One summer, I spent my days lounging around the pool, reading “The Twilight Zone.”
Not watching. For one thing, “The Twilight Zone” reruns were on way late at night. I wasn’t quite a teenager, VCRs were in other peoples’ homes, and the Internet was still a good decade or so away. So I’d only seen a handful.
And those shows, when I could catch them, were potentially very scary. It was safer to read the summaries of every one of the 156 episodes, all neatly collected in Marc Scott Zicree’s “Twilight Zone Companion.” Little did I know how much his book, and that series, would define a style of storytelling I would prefer above all others.
Call it what you like: Twist in the tale, surprise ending, gotchas. “Zone” sent me to the works of Richard Matheson (a “Zone” writer but also well-known for his fiction, including the novel “I Am Legend”) and Roald Dahl (his grown-up, nasty stuff); I watched lesser series like “The Outer Limits” and “The Darkroom.” I loved “The Sixth Sense” (and no, I did not see it coming, thank you).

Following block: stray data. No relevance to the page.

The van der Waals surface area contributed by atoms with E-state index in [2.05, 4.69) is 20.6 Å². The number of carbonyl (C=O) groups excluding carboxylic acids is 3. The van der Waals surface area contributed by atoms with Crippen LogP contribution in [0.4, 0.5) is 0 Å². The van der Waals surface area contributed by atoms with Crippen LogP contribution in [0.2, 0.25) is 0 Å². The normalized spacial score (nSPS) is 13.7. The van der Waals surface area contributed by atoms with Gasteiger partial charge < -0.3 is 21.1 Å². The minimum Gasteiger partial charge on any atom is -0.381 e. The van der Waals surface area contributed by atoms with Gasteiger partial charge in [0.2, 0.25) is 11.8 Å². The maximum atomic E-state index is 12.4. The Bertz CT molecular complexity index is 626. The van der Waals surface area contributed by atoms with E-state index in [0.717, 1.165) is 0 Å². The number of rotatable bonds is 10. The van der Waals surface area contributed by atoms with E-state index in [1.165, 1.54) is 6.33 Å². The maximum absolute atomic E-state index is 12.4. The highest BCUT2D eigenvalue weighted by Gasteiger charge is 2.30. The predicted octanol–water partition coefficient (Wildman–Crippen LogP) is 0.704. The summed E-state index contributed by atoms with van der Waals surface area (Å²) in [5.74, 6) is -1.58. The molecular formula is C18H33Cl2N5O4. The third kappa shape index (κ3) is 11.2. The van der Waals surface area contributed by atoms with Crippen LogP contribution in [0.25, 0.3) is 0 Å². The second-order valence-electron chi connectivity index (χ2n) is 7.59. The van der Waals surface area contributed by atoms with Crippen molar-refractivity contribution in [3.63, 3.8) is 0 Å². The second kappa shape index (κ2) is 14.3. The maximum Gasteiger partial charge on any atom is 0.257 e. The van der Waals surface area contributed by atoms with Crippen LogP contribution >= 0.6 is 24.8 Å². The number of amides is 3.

But on the road to becoming an expert in the “Twilight Zone” style of story, something unexpected happened: My antennae got a little too finely honed to be surprised any more. Getting a “Sixth Sense” surprise is so rare these days. And I’m not alone – in general, TV and movie audiences have watched enough of these twists in one form or the other that it takes a truly different shift to catch us unawares. The ones that fail feel like they ought to have the “sad trombone” music playing as credits roll. Bad twists undercut storytelling and cheapen the whole story.
To read the entire Between the Lines post, check it out here at Curiosity Quills!